University colleges to increase staff PhDs tenfold

Danish university colleges are developing a plan to raise the proportion of staff having a PhD tenfold, from 5% to 50%, by 2022.

The colleges – which are comparable to universities of applied sciences in other European countries and provide profession-specific higher education in teacher training, engineering, nursing, physiotherapy and many other disciplines – were given the right to undertake research in 2013.

Previously, research and development, or R&D, within the specific professional areas were undertaken solely by universities. In addition to carrying out applied R&D, the university colleges must ensure that the new knowledge is transferrable into practice by delivering more research-based teaching.

Since 2013 university colleges have been receiving independent R&D funding, and to an increasing degree will target external funding in collaboration and competition with Danish universities.

Examples of university colleges include the Danish School of Media and Journalism in Aarhus offering undergraduate programmes in photojournalism, multimedia, PR, communication, and design; and the VIA University College in Risskov, offering 35 higher education programmes.

The University College Capital, or UCC, offers bachelor programmes and postgraduate diploma studies in 16 locations in the Greater Copenhagen area.

Reaching the target

University Colleges Denmark – a secretariat serving administrative and policy-making functions for the university college sector in Denmark – has commissioned a report from DAMVAD socioeconomic and policy consultancy entitled “Investigation and Analysis for the Professional Colleges in the Implementation of a PhD Strategy” (with a summary in English).

The report concludes that almost 1,700 PhDs are needed from now until 2022 to reach the target of one in two teaching staff having a PhD. When taking retirement of the current staff into account, as well as the current number of PhDs among the teaching staff, 400 of the existing teaching staff have to be upgraded to a PhD-level.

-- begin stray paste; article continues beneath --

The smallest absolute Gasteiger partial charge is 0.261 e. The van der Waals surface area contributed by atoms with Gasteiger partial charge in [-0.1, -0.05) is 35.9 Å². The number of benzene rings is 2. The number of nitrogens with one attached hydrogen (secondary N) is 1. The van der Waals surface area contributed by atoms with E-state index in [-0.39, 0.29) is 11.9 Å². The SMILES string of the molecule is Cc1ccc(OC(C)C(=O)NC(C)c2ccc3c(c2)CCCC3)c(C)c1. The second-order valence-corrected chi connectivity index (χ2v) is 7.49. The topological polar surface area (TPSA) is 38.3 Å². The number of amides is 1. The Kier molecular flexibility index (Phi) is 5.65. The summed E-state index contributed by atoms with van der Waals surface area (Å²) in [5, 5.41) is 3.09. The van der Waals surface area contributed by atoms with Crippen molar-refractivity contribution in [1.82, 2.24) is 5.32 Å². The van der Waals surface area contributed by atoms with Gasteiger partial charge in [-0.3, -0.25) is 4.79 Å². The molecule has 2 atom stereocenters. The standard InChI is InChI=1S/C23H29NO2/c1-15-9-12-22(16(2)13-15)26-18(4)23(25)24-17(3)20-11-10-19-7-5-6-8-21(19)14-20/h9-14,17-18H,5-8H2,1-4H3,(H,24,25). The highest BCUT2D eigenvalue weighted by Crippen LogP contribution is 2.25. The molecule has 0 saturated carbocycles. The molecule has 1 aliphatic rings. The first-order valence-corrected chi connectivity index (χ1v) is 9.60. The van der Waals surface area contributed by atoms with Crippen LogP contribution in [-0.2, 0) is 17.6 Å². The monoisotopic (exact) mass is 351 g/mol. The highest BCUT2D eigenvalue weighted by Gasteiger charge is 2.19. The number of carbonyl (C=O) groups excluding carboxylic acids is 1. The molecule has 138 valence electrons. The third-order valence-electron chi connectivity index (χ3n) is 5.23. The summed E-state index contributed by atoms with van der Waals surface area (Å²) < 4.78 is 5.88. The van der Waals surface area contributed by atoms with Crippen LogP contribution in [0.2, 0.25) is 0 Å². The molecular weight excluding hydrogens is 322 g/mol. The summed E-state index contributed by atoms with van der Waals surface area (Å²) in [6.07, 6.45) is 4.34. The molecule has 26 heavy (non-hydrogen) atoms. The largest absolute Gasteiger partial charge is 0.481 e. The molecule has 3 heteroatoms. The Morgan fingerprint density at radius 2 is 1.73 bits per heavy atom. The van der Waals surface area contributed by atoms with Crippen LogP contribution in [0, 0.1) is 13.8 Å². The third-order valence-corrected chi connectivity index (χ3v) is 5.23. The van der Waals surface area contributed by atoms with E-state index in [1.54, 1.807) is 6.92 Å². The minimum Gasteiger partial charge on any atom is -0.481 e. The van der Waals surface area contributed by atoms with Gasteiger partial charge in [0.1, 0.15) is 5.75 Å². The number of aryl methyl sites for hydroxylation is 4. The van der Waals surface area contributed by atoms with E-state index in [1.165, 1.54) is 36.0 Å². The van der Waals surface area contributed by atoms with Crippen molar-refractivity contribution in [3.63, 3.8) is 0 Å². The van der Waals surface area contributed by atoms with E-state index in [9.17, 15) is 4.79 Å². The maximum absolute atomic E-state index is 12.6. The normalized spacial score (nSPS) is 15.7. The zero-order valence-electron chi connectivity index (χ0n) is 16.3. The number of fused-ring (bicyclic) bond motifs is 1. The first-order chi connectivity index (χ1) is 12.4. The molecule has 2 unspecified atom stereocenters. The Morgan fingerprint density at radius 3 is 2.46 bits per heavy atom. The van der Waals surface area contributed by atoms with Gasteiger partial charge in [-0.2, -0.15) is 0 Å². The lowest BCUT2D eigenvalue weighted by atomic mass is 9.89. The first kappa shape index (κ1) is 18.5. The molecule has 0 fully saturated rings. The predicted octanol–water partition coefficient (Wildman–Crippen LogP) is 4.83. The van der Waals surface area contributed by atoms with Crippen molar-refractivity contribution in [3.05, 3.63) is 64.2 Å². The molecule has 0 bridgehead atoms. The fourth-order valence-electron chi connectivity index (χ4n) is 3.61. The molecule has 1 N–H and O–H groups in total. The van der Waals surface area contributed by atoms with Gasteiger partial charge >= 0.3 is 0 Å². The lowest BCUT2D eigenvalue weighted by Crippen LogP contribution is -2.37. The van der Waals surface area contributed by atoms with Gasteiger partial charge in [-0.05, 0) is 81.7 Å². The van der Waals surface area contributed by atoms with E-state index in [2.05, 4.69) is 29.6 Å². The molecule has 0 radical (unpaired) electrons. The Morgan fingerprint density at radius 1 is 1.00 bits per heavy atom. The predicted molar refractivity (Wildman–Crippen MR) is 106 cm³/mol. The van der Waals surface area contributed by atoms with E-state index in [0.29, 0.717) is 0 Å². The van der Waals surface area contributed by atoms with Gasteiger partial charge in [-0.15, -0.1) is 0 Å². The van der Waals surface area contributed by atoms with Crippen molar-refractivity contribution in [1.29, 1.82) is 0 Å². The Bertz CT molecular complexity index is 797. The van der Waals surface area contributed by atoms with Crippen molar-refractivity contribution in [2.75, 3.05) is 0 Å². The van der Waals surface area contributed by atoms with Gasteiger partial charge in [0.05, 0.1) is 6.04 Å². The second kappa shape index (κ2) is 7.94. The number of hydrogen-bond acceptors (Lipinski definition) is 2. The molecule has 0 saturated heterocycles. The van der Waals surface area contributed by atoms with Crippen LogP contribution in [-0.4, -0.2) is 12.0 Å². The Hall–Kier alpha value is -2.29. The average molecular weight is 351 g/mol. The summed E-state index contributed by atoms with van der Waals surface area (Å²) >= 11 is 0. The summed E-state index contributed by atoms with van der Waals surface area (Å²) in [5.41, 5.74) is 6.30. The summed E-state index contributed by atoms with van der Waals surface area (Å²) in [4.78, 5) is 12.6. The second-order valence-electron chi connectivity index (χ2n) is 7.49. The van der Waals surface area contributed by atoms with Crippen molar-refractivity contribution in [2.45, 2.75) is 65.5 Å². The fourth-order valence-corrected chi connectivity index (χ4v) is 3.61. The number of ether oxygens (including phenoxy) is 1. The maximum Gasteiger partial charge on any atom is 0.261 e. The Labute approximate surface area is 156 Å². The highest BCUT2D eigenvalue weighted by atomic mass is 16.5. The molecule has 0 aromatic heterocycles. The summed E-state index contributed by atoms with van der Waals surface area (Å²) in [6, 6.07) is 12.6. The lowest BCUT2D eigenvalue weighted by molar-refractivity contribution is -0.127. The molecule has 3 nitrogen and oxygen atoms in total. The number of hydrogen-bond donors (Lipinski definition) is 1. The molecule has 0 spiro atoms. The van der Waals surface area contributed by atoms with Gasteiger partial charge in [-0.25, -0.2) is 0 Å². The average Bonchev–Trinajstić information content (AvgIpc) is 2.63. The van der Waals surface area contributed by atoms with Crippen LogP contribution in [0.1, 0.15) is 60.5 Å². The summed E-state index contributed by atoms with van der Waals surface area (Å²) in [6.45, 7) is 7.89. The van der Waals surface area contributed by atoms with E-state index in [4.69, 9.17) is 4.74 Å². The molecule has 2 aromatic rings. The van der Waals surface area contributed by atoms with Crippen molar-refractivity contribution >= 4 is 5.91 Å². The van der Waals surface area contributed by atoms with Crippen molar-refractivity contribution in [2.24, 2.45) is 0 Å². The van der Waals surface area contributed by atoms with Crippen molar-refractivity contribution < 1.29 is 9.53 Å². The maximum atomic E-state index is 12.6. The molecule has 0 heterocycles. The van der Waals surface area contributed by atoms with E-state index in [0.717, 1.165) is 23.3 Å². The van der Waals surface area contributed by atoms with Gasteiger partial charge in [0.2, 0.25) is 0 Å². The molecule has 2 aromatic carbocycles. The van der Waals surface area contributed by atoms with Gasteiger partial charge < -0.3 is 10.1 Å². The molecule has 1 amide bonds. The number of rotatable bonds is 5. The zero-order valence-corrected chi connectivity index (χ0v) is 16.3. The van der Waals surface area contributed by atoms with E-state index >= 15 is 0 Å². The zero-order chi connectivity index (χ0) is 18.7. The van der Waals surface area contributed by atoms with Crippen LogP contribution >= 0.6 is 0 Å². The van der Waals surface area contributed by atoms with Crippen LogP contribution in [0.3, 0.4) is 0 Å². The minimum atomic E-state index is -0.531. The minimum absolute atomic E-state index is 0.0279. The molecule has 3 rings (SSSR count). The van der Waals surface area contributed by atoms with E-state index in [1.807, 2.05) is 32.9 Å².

DAMVAD estimates that there will be a shortage of between 900 and 1,300 relevant PhDs in 2022. The gaps are found within the three larger bachelor educations: the bachelor degree in social education, didactics and nursing. These three areas combined amount to 60% of the total need for PhD qualifications.

DAMVAD is presenting five different scenarios for delivering 190 new PhD candidates each year. The university colleges will cooperate with universities and hospitals in training of the PhD candidates and the total cost, depending on which model of training is chosen, is estimated to be between DKK1.4 billion and DKK1.9 billion (US$204 million to US$277 million).

Stina Vrang Elias, CEO of the Danish think tank DEA, which is supported by the Danish Society for Education and Business, told University World News: “It is essential that the Danish university colleges maintain their character and preserve the close link between theory and practice that distinguishes them from the academic university studies.

“University colleges’ R&D activities must be something other than the research that academic universities conduct. The quality must be the same – but the focus on retaining the practical approach should be different.”

The head of the Chairmen of Danish University Colleges, Carsten Koch, told University World News that capacity building of R&D within the university colleges should not be an aim in itself.

“I consider it of great importance that the university colleges stick to their raison d'etre, namely, to deliver research which is practice-oriented.”

He said the specific R&D task and field for the university colleges are much too important for them to simply copy universities.